Great question and great to see that you are looking ahead and thinking about how your expected major(s) maps to a career.
I was also a double major in applied mathematics and economics and decided to become an actuary.
The website “https://www.beanactuary.org/” gives some insights into the career.
The career falls somewhere between “math” and “business” which works well with an applied mathematics/statistics and economics double major. Career progression is generally tied to a series of examinations which are usually taken concurrent to doing entry level work. It does help to have 2 or 3 of the exams passed before getting a first job, with earlier progress generally opening up internship opportunities.
In general, the Casualty Actuarial Society (https://www.casact.org/) provides examinations and certifications for “property & casualty” actuaries (dealing with helping estimate reserves or price auto liability, workers’ compensation, general liability, homeowners, etc.).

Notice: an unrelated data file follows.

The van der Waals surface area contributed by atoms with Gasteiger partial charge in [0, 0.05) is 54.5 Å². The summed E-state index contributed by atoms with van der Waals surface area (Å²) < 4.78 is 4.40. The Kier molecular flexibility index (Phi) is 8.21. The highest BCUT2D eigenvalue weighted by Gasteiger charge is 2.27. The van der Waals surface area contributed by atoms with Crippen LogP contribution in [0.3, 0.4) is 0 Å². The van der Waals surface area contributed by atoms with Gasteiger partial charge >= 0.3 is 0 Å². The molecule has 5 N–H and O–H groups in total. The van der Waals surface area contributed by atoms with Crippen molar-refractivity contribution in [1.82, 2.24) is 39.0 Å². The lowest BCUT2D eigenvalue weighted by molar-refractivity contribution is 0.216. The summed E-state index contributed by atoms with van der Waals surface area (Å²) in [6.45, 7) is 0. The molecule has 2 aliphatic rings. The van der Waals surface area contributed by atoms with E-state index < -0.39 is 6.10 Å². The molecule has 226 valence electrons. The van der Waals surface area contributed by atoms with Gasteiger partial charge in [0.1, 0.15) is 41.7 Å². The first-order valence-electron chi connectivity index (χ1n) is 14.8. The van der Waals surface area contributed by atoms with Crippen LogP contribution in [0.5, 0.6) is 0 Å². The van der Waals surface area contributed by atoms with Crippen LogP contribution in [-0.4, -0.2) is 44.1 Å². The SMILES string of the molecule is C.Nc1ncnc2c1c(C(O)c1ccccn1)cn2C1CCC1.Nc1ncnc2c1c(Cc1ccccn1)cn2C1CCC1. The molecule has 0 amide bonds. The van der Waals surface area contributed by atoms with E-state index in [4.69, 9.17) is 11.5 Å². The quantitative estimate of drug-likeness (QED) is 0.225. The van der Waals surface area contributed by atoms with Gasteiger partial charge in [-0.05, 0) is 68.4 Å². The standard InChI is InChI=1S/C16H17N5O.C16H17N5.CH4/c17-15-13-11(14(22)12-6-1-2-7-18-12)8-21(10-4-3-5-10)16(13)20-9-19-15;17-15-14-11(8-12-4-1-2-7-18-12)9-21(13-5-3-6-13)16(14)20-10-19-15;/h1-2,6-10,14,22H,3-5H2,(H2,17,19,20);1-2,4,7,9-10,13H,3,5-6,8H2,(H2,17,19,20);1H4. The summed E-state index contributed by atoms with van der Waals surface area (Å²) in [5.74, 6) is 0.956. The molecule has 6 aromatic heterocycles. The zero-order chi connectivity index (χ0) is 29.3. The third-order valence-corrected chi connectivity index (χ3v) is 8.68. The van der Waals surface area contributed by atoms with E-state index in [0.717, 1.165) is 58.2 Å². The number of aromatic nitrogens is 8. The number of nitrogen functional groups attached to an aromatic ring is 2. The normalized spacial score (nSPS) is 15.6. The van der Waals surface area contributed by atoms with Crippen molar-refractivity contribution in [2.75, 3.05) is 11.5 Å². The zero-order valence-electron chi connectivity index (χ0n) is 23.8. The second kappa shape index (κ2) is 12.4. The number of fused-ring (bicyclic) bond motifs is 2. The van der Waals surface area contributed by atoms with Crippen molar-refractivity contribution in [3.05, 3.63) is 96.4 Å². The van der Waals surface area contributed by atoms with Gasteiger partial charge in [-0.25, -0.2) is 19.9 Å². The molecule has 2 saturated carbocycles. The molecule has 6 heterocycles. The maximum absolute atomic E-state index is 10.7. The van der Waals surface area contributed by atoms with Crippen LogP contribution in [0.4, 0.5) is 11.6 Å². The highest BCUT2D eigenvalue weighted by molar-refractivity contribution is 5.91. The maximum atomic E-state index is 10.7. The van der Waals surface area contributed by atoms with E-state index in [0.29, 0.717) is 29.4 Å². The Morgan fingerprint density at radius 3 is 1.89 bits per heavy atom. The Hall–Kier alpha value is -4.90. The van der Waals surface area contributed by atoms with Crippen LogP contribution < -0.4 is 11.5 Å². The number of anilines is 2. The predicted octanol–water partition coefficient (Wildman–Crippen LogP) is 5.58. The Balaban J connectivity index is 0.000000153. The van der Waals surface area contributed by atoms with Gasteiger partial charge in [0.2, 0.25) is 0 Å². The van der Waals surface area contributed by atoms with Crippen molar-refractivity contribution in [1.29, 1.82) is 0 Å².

The Society of Actuaries (https://www.soa.org/) provides information on actuarial tracks such as:
- Corporate Finance and Enterprise Risk Management Track
- Quantitative Finance and Investment Track
- Individual Life and Annuities Track
- Retirement Benefits Track
- Group and Health Track
- General Insurance Track
Finally, an endless supply of information is available on the Actuarial Outpost forum (http://www.actuarialoutpost.com/actuarial_discussion_forum/).
Patryk recommends the following next steps:
- Explore the career options listed by the posters, including: data science, marketing, investment banking, and actuarial science.
- Seek out possible summer internships related to the careers of your interest.
- If you are interested in an actuarial career, study for and try to pass the "Probability" and "Financial Mathematics" exams over the next couple of months.